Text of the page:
It has been a long four years for Pirozhkova as she has worked to get back to the Olympics. She got a new coach and moved up to the 69 kilogram (152 pound) weight class. She won a bronze medal at the 2013 World Championships, and a silver medal at the 2014 Worlds, but decided to move back to 63 kilograms as she tried to qualify this time around.

“I’ve always been at 63 kilograms but I went up to 69 because I was literally sick of cutting weight,” she said. “It didn’t quite turn out how I wanted, and it was a little too risky to stay up at 69 for the Olympics. I still would have made the team, but making the team is not really my goal. It’s part of the process, but it’s not the final goal. I think I have a better shot of medaling at 63, so I just got on a good diet plan and I’m back at it.”

One of the other good things about the 63-kilogram weight class is that the U.S. had already qualified for the event at the Olympics by virtue of another wrestler, Erin Clodgo, winning the Pan American Olympic Qualification event last month in Dallas. That assured the U.S. of having a spot at that weight.

That all led Pirozhkova to Saturday’s U.S. Olympic Team Trials in Iowa City, Iowa. It was a one-day tournament for the right to represent the country and Pirozhkova was the top seed, but did not take anyone lightly. She was not about to let her second chance at fulfilling a dream and getting the chance to medal at the Olympics fall by the wayside.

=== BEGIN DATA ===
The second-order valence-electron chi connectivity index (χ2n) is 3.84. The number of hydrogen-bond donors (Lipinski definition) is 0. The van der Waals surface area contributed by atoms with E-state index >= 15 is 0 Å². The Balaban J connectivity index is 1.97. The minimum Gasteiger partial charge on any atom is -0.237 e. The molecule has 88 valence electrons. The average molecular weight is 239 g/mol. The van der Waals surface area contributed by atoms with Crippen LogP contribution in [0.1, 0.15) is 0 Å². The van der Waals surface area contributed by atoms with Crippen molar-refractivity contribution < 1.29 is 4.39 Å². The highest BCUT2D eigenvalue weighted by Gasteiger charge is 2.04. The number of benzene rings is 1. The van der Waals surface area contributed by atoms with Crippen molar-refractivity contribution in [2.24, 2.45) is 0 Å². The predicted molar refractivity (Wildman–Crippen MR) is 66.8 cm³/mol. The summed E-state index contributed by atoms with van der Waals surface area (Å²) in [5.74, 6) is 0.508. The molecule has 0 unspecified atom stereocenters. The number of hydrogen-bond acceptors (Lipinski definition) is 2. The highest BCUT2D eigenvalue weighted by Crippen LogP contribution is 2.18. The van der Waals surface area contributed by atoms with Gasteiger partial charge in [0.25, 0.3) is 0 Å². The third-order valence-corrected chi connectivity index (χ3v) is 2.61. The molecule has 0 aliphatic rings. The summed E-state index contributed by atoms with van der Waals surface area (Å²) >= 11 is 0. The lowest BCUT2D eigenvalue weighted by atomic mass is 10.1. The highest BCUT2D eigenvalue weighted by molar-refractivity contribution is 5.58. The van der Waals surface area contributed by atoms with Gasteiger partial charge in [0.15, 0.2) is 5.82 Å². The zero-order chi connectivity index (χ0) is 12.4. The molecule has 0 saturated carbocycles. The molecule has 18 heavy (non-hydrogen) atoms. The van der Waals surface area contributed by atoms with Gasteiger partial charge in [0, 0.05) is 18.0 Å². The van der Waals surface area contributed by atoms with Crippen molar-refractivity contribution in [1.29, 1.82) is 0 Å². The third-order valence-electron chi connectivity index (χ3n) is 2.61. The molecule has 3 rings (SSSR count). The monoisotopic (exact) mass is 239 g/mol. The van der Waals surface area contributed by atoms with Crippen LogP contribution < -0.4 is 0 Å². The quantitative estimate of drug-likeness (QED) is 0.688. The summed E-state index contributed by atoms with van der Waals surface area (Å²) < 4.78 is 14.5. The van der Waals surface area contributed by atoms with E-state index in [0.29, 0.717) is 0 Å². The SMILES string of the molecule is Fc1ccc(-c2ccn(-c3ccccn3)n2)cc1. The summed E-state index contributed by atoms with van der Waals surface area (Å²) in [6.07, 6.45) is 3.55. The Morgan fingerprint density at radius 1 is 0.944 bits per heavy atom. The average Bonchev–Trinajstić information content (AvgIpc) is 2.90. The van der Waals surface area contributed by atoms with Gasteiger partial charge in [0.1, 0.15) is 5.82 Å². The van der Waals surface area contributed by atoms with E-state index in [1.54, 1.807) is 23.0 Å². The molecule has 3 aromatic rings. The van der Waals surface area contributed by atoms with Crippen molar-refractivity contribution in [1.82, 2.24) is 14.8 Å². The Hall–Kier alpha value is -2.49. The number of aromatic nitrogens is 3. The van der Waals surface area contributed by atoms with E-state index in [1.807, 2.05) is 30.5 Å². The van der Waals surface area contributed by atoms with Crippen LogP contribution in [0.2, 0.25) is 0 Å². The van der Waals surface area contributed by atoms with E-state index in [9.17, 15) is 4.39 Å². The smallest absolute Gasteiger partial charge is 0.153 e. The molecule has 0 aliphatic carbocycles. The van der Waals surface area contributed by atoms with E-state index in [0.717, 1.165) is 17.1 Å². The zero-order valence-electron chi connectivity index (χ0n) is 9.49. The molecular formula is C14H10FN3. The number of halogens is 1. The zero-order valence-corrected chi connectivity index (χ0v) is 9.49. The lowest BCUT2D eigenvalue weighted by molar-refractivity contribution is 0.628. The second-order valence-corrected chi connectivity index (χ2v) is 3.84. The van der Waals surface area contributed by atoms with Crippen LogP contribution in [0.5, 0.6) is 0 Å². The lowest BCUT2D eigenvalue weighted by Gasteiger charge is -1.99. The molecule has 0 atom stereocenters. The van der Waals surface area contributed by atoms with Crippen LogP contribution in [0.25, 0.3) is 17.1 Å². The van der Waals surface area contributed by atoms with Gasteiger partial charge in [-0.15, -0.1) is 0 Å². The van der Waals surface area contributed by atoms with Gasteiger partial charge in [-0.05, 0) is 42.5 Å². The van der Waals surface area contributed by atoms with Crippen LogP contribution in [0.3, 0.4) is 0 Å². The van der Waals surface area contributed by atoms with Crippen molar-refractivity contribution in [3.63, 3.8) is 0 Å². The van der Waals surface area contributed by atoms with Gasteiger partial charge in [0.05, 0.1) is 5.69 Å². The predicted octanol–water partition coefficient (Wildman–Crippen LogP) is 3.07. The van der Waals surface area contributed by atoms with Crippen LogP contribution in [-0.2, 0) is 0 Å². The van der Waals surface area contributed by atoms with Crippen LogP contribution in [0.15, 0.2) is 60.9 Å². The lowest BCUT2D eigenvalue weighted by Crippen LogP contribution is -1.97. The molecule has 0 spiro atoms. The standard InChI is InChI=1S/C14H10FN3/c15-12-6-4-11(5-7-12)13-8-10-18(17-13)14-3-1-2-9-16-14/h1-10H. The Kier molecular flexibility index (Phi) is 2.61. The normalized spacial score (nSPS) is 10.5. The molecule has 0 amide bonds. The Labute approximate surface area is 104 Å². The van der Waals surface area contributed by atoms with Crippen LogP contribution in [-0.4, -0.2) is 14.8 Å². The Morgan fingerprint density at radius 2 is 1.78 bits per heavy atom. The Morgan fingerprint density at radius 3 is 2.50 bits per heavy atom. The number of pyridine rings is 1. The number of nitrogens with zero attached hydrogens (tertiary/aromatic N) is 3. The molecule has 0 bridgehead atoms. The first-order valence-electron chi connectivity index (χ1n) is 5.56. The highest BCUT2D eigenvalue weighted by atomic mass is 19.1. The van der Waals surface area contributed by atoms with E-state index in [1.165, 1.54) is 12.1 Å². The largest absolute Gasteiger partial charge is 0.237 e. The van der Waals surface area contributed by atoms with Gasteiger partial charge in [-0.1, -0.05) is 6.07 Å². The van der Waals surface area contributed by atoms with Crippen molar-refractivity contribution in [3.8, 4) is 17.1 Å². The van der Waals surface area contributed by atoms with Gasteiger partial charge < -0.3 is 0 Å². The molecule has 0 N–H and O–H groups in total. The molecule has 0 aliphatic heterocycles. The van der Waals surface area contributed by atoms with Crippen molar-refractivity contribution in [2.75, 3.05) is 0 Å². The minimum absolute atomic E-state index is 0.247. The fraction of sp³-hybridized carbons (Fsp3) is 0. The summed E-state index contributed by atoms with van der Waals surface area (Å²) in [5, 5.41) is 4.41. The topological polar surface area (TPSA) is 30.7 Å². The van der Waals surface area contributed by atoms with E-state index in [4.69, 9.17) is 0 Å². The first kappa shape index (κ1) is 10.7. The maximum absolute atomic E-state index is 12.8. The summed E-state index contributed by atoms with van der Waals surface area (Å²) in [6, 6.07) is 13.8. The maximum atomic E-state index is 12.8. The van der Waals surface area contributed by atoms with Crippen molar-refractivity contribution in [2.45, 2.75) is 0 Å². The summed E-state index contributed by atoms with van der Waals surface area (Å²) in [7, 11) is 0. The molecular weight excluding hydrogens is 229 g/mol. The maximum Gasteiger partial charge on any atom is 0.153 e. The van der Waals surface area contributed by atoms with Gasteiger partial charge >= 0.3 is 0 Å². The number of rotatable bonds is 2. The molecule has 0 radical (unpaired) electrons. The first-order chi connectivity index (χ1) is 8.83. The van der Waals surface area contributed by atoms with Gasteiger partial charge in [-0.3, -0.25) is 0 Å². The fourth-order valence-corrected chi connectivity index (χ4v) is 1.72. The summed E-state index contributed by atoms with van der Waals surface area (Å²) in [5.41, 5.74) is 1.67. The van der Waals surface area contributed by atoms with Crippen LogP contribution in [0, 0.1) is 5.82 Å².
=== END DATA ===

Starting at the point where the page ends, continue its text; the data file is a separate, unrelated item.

“It was really important to me,” she said. “Last time around, I was with some really good coaches, but I think this time around I’m making decisions that are better for myself and what I feel like I need. Last time, I feel like I was over-trained, and I had a lot of stressful things going on in my life. I think with all the years I’ve put in, the good coaching I’ve had, and the talent that I have now, it was just too early to stop and give up on my dream. I just wanted to get another legit shot where I can say that I’ve given it my all.”

Pirozhkova won her first two matches by technical fall and then defeated Jennifer Page, 5-1, in the semifinals. That pitted her against Clodgo, the second-ranked American at 63 kilograms, in the championship round, which was a best-of-three. Pirozhkova defeated Clodgo, 3-1, in the first match of the finals, and then led 4-0 in the second period of the second match. At that point, Clodgo shot in on Pirozhkova, going low for her legs, but Pirozhkova wound up using that to her advantage, taking Clodgo down. Then she really stunned her opponent when she cradled Clodgo and earned a pin to punch her ticket to the Olympics.

“She shot in and she’s pretty strong, but I’ve been lifting myself, and I just got the leg and crunched her down,” Pirozhkova said. “I was pretty surprised with how easy it was to get her in that cradle. Actually, when my hand was underneath her, I was trying to lock it, and she bit me. One of my fingers got stuck in her mouth and she bit down. She was supposed to be disqualified, but I was like, ‘I’m not going to win like that. I’m going to take my fingers out, pretend this didn’t happen, and continue this.”

That’s exactly what she did, and now she’s Olympic bound. One more step on her way to making her dream come true.

You can watch the entire match online by going to www.nbcolympics.com., then searching Pirozhkova in the top right search box and it will bring you to her bio page. At the bottom of the page is an article entitled, “Three former Olympians win Wrestling Trials, on way to Rio.” Clicking on that story will bring you to a video of Pirozhkova’s match with Clodgo.

Jason Butynski is a Greenfield native and Recorder sportswriter. His email address is jbutynski@recorder.com. Like him on Facebook and leave your feedback at www.facebook.com/jaybutynski.